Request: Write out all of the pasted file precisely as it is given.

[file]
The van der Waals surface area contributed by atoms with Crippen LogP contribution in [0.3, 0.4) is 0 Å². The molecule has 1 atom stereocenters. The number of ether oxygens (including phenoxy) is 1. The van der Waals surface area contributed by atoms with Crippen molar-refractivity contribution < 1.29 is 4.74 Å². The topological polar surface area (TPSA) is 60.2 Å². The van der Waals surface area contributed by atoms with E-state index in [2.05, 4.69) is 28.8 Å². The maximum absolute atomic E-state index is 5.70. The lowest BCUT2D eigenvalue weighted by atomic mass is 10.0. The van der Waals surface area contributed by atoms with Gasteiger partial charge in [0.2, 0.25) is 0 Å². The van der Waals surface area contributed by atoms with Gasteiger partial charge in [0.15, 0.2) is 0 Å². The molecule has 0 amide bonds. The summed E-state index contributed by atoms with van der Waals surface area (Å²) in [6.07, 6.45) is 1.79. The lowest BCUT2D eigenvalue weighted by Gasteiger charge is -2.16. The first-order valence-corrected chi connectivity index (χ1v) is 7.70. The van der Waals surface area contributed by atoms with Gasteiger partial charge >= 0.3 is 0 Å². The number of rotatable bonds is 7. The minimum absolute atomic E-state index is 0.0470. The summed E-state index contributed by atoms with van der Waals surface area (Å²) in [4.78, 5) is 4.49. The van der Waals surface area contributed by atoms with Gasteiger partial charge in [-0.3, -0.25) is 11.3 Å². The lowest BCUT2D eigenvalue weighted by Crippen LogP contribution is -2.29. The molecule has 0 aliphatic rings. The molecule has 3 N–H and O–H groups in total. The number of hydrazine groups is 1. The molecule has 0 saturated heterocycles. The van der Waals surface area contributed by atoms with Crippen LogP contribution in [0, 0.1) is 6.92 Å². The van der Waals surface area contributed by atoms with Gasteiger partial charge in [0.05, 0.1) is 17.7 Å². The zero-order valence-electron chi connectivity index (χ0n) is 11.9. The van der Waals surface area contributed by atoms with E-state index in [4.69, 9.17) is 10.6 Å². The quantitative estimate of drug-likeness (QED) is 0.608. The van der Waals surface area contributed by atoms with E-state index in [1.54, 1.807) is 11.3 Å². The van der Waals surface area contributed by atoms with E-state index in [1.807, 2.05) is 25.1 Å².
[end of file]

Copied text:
The van der Waals surface area contributed by atoms with Crippen LogP contribution in [0.3, 0.4) is 0 Å². The molecule has 1 atom stereocenters. The number of ether oxygens (including phenoxy) is 1. The van der Waals surface area contributed by atoms with Crippen molar-refractivity contribution < 1.29 is 4.74 Å². The topological polar surface area (TPSA) is 60.2 Å². The van der Waals surface area contributed by atoms with E-state index in [2.05, 4.69) is 28.8 Å². The maximum absolute atomic E-state index is 5.70. The lowest BCUT2D eigenvalue weighted by atomic mass is 10.0. The van der Waals surface area contributed by atoms with Gasteiger partial charge in [0.2, 0.25) is 0 Å². The van der Waals surface area contributed by atoms with Gasteiger partial charge in [0.15, 0.2) is 0 Å². The molecule has 0 amide bonds. The summed E-state index contributed by atoms with van der Waals surface area (Å²) in [6.07, 6.45) is 1.79. The lowest BCUT2D eigenvalue weighted by Gasteiger charge is -2.16. The first-order valence-corrected chi connectivity index (χ1v) is 7.70. The van der Waals surface area contributed by atoms with Gasteiger partial charge >= 0.3 is 0 Å². The number of rotatable bonds is 7. The minimum absolute atomic E-state index is 0.0470. The summed E-state index contributed by atoms with van der Waals surface area (Å²) in [4.78, 5) is 4.49. The van der Waals surface area contributed by atoms with Gasteiger partial charge in [-0.3, -0.25) is 11.3 Å². The lowest BCUT2D eigenvalue weighted by Crippen LogP contribution is -2.29. The molecule has 0 aliphatic rings. The molecule has 3 N–H and O–H groups in total. The number of hydrazine groups is 1. The molecule has 0 saturated heterocycles. The van der Waals surface area contributed by atoms with Crippen LogP contribution in [0, 0.1) is 6.92 Å². The van der Waals surface area contributed by atoms with Gasteiger partial charge in [0.05, 0.1) is 17.7 Å². The zero-order valence-electron chi connectivity index (χ0n) is 11.9. The van der Waals surface area contributed by atoms with E-state index in [4.69, 9.17) is 10.6 Å². The quantitative estimate of drug-likeness (QED) is 0.608. The van der Waals surface area contributed by atoms with E-state index in [1.54, 1.807) is 11.3 Å². The van der Waals surface area contributed by atoms with E-state index in [1.807, 2.05) is 25.1 Å².